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Saturday, May 11th, 2002


Master of the Senate: The Years of Lyndon Johnson

by Robert A. Caro

A review by D. K. Holm

Robert Caro wanted to write about power. As a journalist for the liberal Long Island daily Newsday, Caro had seen power up close and knew that it was misunderstood in America. But not only did Robert Caro want to write about power, he needed to write about power, with all the passion and commitment that a journalist for a liberal daily could muster in order to examine the way America's governments, local, statewide, and even national, really worked. And not only did Robert Caro need to write about it, he did write about power, with a dedication and patience that inspired loyalty and in thousands of readers, in scores of readers all across the nation, in libraries and schools and dormitories and private homes, where Caro's readers would stay up late into the night, gripped by his passionate re-telling of their country's secret history.

Those who met Robert Caro were surprised at how tall he was. They were also surprised at how modest and unassuming, how scholarly and quiet, Robert Caro was, given that he had written three massive books on difficult subjects that required tenacity and sagacity over many years. With teeth commonly referred to as "white" and unfashionable simple black horn-rimmed glasses, the calm of his demeanor belied...

As the preceding light parody of Robert Caro's writing style suggests, the author's prose is infectious. And that is one of the distinctions that Caro has brought to the most time-consuming enterprise of his professional career: a four volume biography of Lyndon Baines Johnson. In his chronicle of the 36th president of the United States, Caro has written a series of books that blend the fierce muckraking of the best journalistic investigation with the gravity of history.

Arguably one of the most anticipated books of the year, The Master of the Senate, volume three in the series after The Path to Power and Means of Ascent, follows LBJ's life from 1949, when he entered the Senate on his second attempt, to 1960, when he gave up the Senate for the VP spot under Kennedy. These were the twelve years during which Johnson rose from freshman solon to Senate Majority Leader, one of the most powerful majority leaders in the history of the chamber. The most significant event recounted in the book is Johnson ramroding the Civil Rights Act of 1957 through the Senate. As is characteristic of Caro's work, what on the surface seems a noble enterprise is soon revealed to be compromised by Johnson's overweening ambition. The most terrible story is Caro's account of how Johnson destroyed the career of a selfless utilities agency head named Leland Olds, who stood between the oilmen who owned Johnson and the deregulation that would earn them further profit.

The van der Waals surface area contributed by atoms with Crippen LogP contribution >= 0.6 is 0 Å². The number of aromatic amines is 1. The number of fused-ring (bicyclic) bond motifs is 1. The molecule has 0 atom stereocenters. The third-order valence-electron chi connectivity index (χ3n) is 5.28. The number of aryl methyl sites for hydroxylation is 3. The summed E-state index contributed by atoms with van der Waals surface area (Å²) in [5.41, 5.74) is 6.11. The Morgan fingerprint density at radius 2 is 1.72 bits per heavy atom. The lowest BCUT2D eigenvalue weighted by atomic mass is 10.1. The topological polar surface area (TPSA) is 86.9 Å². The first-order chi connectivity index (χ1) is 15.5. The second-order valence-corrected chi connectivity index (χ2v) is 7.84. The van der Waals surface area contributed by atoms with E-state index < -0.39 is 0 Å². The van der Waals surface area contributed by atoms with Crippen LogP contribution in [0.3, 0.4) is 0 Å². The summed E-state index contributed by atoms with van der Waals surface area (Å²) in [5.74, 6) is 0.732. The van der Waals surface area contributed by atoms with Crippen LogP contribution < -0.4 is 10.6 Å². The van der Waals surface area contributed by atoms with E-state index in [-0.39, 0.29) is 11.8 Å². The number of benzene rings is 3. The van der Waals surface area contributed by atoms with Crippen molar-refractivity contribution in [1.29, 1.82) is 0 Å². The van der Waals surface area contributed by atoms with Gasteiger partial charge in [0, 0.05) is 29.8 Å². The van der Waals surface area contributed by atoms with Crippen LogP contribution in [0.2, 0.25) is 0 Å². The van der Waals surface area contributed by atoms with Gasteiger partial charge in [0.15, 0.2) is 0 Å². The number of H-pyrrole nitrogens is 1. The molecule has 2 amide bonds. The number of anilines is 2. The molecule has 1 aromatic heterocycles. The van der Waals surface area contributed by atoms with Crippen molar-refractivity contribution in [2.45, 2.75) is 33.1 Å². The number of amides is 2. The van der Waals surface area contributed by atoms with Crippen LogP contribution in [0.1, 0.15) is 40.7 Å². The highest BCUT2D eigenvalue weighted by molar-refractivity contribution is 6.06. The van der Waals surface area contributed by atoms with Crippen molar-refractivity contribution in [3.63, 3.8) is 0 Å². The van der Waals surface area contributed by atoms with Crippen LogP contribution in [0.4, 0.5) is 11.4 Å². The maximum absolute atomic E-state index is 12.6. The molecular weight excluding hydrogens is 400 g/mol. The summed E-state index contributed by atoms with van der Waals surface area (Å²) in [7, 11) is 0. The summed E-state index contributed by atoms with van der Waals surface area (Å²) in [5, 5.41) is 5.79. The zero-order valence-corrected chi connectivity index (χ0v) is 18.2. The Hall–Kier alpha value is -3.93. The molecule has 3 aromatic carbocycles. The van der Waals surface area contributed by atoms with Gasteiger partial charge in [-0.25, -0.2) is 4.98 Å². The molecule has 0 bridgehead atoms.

However, it takes the book a while to get to that point. To provide context, Caro begins with a two chapter history of the Senate. He then gives a thirty-page history of the Southern Caucus, which dominated -- or thwarted, depending on your perspective -- the Senate in the post Civil War years. Then Caro goes on to briefly summarize Johnson's life up until the day he enters the senate (for those who haven't read the first two books). And then he's still not there. Next he has to tell the life story of Georgia senator Richard Russell, who proved to be a key instrument in Johnson's acquisition of power. Finally, by around page 223, Caro is ready to "start" his narrative. And it is a gripping, fascinating tale. As Caro has said in an interview with Kurt Vonnegut (available at the Robert Caro website), his goal as a writer is to show how power really works in America, and he seems to have accomplished that. The main emotion that the reader, or at least one reader, comes away with is anger: anger at a government that for so long could tolerate a body of leaders who succeeded at stalling the cause of reform in this country, and anger at a citizenry that also would allow such a government to rule them. If nothing else, Caro has given concrete illustrations of how democracy can go awry in the hands of selfish, power-hungry men.

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